Directions are in your owner's manual. I have not done it, but I think it would be easy.
  • I'm using 85 model corolla. some time missing my car engin
    on running slow. Also speed will reduce. please help me.

    ara_kallan2001@yahoo.com
  • magooomagooo Posts: 4
    I recently purchased an '07 Corolla LE~I am already thinking about the "scheduled maintenance"~Do I HAVE to take it to the dealer or can I have a certified mechanic perform it according to the maintenance guide? I don't want to do anything that would void my factory warranty but I am not interested in paying the dealers inflated costs either.
  • mcdawggmcdawgg Posts: 1,668
    See your owner's manual for details on your question. Basically, it says you do not have to take it to the dealer. Just save all receipts and follow the guide in the owner's manual.
  • danielj6danielj6 Posts: 285
    Although you don't have to have the car serviced at the dealer, it could become tricky should the auto need repair work under warrantee at some point in the future.

    This happened to me when having to drop off my Corolla at a dealership for diagnosis and work under the basic warrantee. First I was informed that they will have to find out whether the problem is due to owner neglect, then the service adviser indicated that the actual diagnosis is not covered by the warrantee. I politely challenged both notions and left the car.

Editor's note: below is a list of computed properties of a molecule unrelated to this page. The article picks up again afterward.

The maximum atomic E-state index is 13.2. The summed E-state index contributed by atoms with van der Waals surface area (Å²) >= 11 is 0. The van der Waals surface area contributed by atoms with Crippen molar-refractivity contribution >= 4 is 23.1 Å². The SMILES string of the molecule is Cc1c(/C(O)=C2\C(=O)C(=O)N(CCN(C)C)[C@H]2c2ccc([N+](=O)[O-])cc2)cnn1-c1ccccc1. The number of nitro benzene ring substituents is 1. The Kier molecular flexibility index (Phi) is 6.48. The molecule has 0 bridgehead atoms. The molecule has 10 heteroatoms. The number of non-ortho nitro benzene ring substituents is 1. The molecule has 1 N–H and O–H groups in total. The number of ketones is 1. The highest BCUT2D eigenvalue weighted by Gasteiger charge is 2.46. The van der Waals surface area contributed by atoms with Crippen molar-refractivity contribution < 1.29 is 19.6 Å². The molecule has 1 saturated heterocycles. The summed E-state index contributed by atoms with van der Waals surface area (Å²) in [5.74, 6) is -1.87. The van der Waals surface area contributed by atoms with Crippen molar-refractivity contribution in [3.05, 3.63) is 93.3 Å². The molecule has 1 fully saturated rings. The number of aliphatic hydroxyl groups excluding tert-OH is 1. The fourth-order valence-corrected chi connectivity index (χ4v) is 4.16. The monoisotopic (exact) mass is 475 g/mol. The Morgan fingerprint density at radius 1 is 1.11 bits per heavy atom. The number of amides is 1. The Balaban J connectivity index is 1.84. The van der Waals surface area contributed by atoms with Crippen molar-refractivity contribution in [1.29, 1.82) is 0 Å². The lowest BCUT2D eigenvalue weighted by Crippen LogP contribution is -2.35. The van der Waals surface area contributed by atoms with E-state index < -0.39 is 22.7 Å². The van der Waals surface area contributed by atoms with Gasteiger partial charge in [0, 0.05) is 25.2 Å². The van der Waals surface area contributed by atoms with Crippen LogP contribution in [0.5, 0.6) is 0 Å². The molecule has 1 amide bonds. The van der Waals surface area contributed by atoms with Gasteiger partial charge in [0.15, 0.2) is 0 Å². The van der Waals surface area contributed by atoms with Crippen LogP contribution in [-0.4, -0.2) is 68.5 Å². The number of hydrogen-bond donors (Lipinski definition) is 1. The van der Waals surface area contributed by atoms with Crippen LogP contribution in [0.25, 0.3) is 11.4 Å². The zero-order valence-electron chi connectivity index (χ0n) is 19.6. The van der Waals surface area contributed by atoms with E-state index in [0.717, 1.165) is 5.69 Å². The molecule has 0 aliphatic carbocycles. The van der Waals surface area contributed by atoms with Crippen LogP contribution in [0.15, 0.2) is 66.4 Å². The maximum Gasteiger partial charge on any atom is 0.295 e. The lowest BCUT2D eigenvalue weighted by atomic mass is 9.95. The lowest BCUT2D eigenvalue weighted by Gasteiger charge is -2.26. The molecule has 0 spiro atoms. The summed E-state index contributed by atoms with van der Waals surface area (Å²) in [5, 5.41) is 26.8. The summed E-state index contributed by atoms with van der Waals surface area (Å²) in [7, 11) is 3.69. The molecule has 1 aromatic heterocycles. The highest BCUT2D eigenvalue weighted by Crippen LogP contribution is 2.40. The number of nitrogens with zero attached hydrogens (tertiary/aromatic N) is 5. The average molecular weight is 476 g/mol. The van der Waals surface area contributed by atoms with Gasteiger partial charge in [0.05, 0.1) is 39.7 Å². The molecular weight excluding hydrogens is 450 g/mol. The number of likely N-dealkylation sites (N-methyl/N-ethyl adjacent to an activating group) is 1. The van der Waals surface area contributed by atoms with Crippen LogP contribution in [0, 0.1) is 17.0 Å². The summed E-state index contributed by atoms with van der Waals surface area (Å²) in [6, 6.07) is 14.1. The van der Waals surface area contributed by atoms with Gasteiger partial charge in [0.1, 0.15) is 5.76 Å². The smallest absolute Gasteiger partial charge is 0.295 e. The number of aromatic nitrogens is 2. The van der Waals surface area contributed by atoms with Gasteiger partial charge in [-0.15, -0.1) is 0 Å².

Even though the fix was covered by the manufacturer, my hassle didn't end there. I never took my car to be serviced at a Toyota dealership before, therefore the dealer didn't have any loyalty to me as a customer. They tried to manipulate me and scare me into performing more work than needed and charge me accordingly.

    Your first scheduled maintenance svce. will not be costly, although it will be somewhat higher than an independent shop. It will behoove you to keep in mind that if your car ever needs repairs while under the three years/36000 guarantee, you may find yourself in a difficult situation. The owner's manual says one thing but the reality may be different. Once your vehicle is left with the service department, you're at their mercy. Of course the customer is not totally defenseless or without recourse.

    My 2 cents only.
  • mcdawggmcdawgg Posts: 1,668
    Sounds like you need to go to a different dealer. Some are great, some are terrible. If you go to a good dealer, you will not have any problems, even if you do have it serviced at an independent.
  • Wondering if someone can help me here.